But Ze does admonish his followers to beware of "looking like spam, whatever that is." So even a relatively harmless joke has the danger of misperception. And apparently some of Ze Frank's followers are in danger of changing into a tin can of salted meat.

I am astutely aware of how this weblog can appear to some people. I was recently tipped to an "inappropriate" posting I made on this blog which many people in a particular community felt went too far.

Maybe it did. I tend to cross the line to find out where I can next draw it.

I decided to review the post and I removed it. While I corrected the problem and that could have been the end of it, I think not. Why not take this oppurtunity to lecture others? It could be instructive if some of the "A" list bloggers and podcasters out there took the time to consider the direction and intent of their communities. They need to understand the responsibility that comes with reaching large audiences in the age of the internet.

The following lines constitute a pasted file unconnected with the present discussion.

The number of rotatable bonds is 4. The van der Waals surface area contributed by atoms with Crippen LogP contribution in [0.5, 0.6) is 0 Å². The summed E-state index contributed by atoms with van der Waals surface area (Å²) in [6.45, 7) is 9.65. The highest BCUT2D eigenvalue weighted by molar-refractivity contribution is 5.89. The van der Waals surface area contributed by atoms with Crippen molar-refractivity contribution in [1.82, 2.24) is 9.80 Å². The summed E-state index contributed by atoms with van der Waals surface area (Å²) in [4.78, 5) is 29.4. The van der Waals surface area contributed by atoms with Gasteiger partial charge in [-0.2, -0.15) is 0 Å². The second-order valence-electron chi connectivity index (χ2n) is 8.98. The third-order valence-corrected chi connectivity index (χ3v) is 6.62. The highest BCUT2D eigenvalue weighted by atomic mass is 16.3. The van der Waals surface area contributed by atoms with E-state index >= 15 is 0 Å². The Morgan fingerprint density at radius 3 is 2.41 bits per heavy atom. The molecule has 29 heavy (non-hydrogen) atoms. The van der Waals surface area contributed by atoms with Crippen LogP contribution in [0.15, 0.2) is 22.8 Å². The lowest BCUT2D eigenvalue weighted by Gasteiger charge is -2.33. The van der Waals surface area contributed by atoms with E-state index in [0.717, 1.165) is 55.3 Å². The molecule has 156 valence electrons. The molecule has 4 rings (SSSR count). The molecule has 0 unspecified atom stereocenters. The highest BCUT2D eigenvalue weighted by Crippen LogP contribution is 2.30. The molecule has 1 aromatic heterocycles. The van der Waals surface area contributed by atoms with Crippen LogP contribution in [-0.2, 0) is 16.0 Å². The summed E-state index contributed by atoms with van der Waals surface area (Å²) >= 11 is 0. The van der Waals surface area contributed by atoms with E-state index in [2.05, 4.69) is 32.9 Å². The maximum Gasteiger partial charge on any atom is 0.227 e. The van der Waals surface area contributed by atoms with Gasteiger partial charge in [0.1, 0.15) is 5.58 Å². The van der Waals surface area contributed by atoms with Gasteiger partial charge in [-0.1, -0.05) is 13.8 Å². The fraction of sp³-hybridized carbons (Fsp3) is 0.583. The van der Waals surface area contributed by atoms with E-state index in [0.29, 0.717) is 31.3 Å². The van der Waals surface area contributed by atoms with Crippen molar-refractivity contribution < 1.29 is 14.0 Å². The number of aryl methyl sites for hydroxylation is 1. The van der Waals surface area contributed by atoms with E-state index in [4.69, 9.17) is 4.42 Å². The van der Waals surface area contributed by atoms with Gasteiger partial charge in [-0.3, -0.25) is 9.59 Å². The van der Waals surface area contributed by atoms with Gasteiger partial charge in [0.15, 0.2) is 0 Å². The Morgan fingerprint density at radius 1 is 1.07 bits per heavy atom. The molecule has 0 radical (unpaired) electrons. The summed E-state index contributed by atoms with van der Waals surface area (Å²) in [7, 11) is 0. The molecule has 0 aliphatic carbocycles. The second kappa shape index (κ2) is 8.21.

Old school and mainstream media were founded on the ideal of the public good. They served the public interest and their existence was predicated on the belief that they actually served something more than the private interests that financed the publication.

Today's mass media serve only private tastes. It is formed in the uncensored unconscious mind. Private thoughts are no longer constrained within the minds or journals of their creators. Instead they are vomited on the anonymous Internet. Releasing the private unconscious over the the false anonymity of the internet only reinforces our unconscious impulses. We feel safe to create. But that privacy is an illusion.